African American Lead Miners In Wisconsin
Thanks to the work of five University of Wisconsin – Platteville students, a new exhibit at the Mining & Rollo Jamison Museums explores the stories of African American Lead Miners in this region. The lead boom brought thousands of people of European descent to the region, and over 100 African Americans between 1830 and 1850.
Tori Kosobucki, Simone Rand, Deja Roberson, Winifred Redfearn, and Elizabeth Larrison, under the tutelage of Professor Eugene Tesdahl at the University of Wisconsin-Platteville, scoured local archives for information about these miners. “We’re not putting them in [the exhibits] for political correctness. We’re putting them in because they really lived, worked, retired and died a lead miner in Wisconsin,” Tesdahl said.
“The work that these students did far exceeded our expectations,” Museum Director Bolander said. “Their research unearthed interesting and relevant stories, and their presentations engaged people of all ages.”
The African American Lead Miners in Wisconsin exhibit was developed in partnership with the University of Wisconsin-Platteville History 4720 Course in 2017 led by Dr. Eugene R. H. Tesdahl. This exhibit would not be possible without his vision and willingness to partner with the Museums.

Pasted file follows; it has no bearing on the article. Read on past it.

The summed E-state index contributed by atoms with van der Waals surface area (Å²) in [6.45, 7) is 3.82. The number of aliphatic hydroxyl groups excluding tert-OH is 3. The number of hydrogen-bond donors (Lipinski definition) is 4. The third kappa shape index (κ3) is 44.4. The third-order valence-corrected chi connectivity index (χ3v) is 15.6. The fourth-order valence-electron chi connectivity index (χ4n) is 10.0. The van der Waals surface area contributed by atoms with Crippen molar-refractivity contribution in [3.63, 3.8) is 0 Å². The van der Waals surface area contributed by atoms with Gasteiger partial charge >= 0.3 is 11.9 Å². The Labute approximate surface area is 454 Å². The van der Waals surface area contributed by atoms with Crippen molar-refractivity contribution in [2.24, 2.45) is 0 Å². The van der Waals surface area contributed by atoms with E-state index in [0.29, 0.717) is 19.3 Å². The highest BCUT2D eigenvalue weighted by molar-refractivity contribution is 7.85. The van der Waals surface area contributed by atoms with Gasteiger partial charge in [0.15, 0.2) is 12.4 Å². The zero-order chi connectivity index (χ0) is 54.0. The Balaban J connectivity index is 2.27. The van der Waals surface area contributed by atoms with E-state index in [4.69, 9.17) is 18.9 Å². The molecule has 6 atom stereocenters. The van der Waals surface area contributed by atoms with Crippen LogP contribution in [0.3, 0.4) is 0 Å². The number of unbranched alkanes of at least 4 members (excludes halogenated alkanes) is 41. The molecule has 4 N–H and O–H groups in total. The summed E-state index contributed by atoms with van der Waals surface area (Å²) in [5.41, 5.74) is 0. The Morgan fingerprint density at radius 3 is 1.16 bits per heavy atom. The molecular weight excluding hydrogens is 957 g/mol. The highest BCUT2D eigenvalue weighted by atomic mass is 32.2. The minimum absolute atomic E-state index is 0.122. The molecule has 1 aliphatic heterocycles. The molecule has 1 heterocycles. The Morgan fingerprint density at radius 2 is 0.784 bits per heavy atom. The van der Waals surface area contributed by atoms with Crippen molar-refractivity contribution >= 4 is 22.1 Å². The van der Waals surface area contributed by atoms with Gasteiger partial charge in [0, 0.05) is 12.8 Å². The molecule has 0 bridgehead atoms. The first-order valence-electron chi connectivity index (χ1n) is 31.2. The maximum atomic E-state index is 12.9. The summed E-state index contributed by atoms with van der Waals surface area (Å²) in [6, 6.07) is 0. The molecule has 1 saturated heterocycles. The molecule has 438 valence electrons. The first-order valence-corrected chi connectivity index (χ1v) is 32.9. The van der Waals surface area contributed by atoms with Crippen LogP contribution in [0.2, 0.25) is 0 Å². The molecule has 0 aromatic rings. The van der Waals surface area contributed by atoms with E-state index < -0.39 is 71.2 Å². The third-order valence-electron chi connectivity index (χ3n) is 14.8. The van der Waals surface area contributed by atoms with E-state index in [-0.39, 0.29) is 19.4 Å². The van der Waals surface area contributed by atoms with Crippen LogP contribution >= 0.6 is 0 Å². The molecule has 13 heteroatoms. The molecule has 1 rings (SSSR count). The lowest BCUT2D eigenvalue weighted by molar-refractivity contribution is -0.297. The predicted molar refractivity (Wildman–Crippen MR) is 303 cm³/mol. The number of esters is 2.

Special gratitude goes to:
Dr. Eugene R.H. Tesdahl, Assistant Professor of History at University of Wisconsin- Platteville for coordinating this project.
University of Wisconsin-Platteville students Simone Rand, Tori Kosobucki, Deja Roberson, Liz Larrison, and Winnie Redfearn for researching this exhibit and uncovering untold stories.
The Southwest Wisconsin Room, University of Wisconsin-Platteville, especially James Hibbard and Pat Ballweg, for guiding manuscript research.
Professor Christy Clark-Pujara (Afro-American Studies, University of Wisconsin- Madison), Assistant Professor Frank King (Ethnic Studies, University of Wisconsin- Platteville), and Tracey Roberts (History, Senior Lecturer Emerita, University of Wisconsin-Platteville) for your invaluable commentary and consultation.
Dr. Melissa Gormley, LAE Dean at University of Wisconsin-Platteville for her support of the project.
Image: James D. Williams Portrait, Photograph, Courtesy of the Iowa County Historical Society.
Winner of the 2019 Mining History Association’s Beselme-Orrell Mining Heritage Award
On June 8, 2019, the importance of the African American Lead Miners in Wisconsin exhibit was recognized when the Mining History Association presented the Museums with the 2019 Beselme-Orrell Mining Heritage Award for the exhibit at its annual conference in Marquette, Michigan.
Partnership on African American lead mining exhibit leads to award
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